On March 14th of next year, Scandinavian Airlines (SAS) will begin flying to LAX for the first time in 20 years. While a new international route is generally not a huge deal at LAX, there is something special about an SAS return. There are few airlines that have such a unique connection to Los Angeles as does SAS.
SAS first started flying back in 1946 as a clunky partnership between one airline from Denmark, one from Norway, and one from Sweden. The goal was to coordinate international traffic. This went on for a few years before the airlines merged in 1951, including another Swedish carrier in the mix. The end result was an airline owned roughly half by the Swedes, a quarter by the Danish, and a quarter by the Norwegians. Each stake within each country was owned half by the government and half by the public. Was this an insanely complex ownership structure? Sure was, and it still is. That’s one of the reasons SAS has struggled over the last few years.
Back in the day, however, SAS was quite the pioneer. Less than a decade after launch, regular scheduled Los Angeles service began from Copenhagen on November 16, 1954 using a DC-6B. This marked the first regular commercial use of the polar route. The leg between LA and Winnipeg was no big deal, but just imagine flying the leg over to Søndre Strømfjord in Greenland. This really was an impressive feat. SAS had to make sure that its aircraft could operate in such frigid temperatures. It also had to develop a compass that would work at such a high latitude. Further, it needed to have maps created for navigation all the way up there. In a literal sense, this was uncharted territory.
In fact, this was considered so momentous that a large rock was decorated to celebrate the event. That rock sat outside the Bradley Terminal on the arrivals level for many years until it was relocated to the Flight Path Museum on the south side of the airport. It still sits there today. This photo is courtesy of the Flight Path.
The polar route to Copenhagen paid off handsomely as the rich and famous used SAS to get to Europe faster. Eventually, Los Angeles started receiving SAS jets instead. It was 1969 when the connection between Los Angeles and SAS took a dark turn. A DC-8 operating as SAS flight 933 crashed in the middle of the Santa Monica Bay on final approach into LAX.
On January 13 of that year, the DC-8 named Sverre Viking left Copenhagen bound for Seattle as SAS flight 933. After an uneventful stop, it continued on to Los Angeles with 9 crew and 36 passengers (quite the light load). It was a rainy evening in LA (rumor has it that used to happen with some regularity), and airplanes were landing to the east. When the gear was dropped, one of the lights failed to turn green confirming that it was locked and ready. The result was that the pilots took their eyes off flying the airplane. Six miles west of LAX, the DC-8 hit the water while they were fixated on the landing gear light. Fifteen lives were lost.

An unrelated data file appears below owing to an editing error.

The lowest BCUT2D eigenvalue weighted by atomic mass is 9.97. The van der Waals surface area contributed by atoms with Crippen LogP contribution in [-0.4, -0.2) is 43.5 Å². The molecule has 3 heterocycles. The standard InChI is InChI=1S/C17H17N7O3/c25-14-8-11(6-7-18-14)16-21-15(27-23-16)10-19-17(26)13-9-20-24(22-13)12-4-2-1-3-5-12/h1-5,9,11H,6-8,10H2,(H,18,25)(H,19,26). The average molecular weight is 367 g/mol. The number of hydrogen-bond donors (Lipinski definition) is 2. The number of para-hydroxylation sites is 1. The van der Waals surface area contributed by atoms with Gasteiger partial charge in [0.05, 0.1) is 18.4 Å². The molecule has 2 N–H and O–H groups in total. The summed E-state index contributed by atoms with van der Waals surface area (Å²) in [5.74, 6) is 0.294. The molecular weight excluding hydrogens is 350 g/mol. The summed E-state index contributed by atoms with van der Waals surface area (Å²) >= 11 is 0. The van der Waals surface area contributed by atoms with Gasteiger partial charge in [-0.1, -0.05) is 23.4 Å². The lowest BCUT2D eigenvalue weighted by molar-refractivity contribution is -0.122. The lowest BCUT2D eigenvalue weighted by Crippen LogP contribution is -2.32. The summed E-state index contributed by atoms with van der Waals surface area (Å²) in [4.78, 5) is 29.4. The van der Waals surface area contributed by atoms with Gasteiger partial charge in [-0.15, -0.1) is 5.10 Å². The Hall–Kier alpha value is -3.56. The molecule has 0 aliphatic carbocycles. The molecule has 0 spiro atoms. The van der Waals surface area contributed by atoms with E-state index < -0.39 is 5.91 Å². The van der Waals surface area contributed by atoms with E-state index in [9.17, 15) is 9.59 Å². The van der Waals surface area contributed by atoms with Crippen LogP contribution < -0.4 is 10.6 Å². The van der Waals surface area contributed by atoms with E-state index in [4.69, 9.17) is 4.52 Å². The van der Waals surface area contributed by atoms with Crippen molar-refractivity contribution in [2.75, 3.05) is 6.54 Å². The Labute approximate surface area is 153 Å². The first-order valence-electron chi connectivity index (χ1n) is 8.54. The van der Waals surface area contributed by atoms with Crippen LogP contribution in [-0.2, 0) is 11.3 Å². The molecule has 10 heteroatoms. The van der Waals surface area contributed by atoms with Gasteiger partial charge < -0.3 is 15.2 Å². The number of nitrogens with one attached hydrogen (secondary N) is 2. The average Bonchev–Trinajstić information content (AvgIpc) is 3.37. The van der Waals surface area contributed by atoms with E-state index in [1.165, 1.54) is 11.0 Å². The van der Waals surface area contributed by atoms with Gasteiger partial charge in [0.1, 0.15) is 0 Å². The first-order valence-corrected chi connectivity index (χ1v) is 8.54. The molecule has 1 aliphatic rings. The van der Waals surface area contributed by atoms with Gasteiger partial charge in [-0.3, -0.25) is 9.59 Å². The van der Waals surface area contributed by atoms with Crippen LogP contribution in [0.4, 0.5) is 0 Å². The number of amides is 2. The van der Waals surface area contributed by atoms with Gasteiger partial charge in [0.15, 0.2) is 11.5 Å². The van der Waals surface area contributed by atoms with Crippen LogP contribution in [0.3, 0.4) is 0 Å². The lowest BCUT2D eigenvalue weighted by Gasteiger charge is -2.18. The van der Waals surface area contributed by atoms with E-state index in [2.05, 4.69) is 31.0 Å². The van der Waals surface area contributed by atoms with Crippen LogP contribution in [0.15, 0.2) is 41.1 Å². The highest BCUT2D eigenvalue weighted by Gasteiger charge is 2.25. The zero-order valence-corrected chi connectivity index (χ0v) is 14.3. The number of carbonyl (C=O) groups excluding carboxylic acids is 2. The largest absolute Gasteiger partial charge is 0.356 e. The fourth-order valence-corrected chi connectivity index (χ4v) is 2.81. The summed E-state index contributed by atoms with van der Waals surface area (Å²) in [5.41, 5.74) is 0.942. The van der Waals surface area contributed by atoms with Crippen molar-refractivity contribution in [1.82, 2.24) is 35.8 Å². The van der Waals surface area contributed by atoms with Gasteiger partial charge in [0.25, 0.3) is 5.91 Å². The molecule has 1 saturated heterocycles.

This didn’t prevent SAS from flying to Los Angeles. The airline continued on, using larger airplanes as the years went on. Eventually, a DC-10 was used on the route. One of these DC-10s provided me with my first-ever Intercontinental flight. The year was 1985.
In later years, SAS replaced the DC-10 with a 767-300, but the route struggled with profitability. The airline pulled out entirely in 1994, and one of the more storied carriers at LAX had disappeared.
Now, 22 years later, SAS will begin flying to LAX again. This time, it will use A330s to fly to Stockholm, not Copenhagen. The landscape is very different today than it was 20 years ago, with one airline already flying the route. Low cost carrier Norwegian flies three times a week between LA and both Stockholm and Copenhagen during the summer. Presumably SAS is going to try to generate demand via its Star Alliance partner United’s large (albeit shrinking) presence in the region.
It will be nice to see SAS flying overhead again, though no longer with those awesomely distinctive stripes on the belly. Welcome back, SAS. Let’s hope you can find a way to stick around.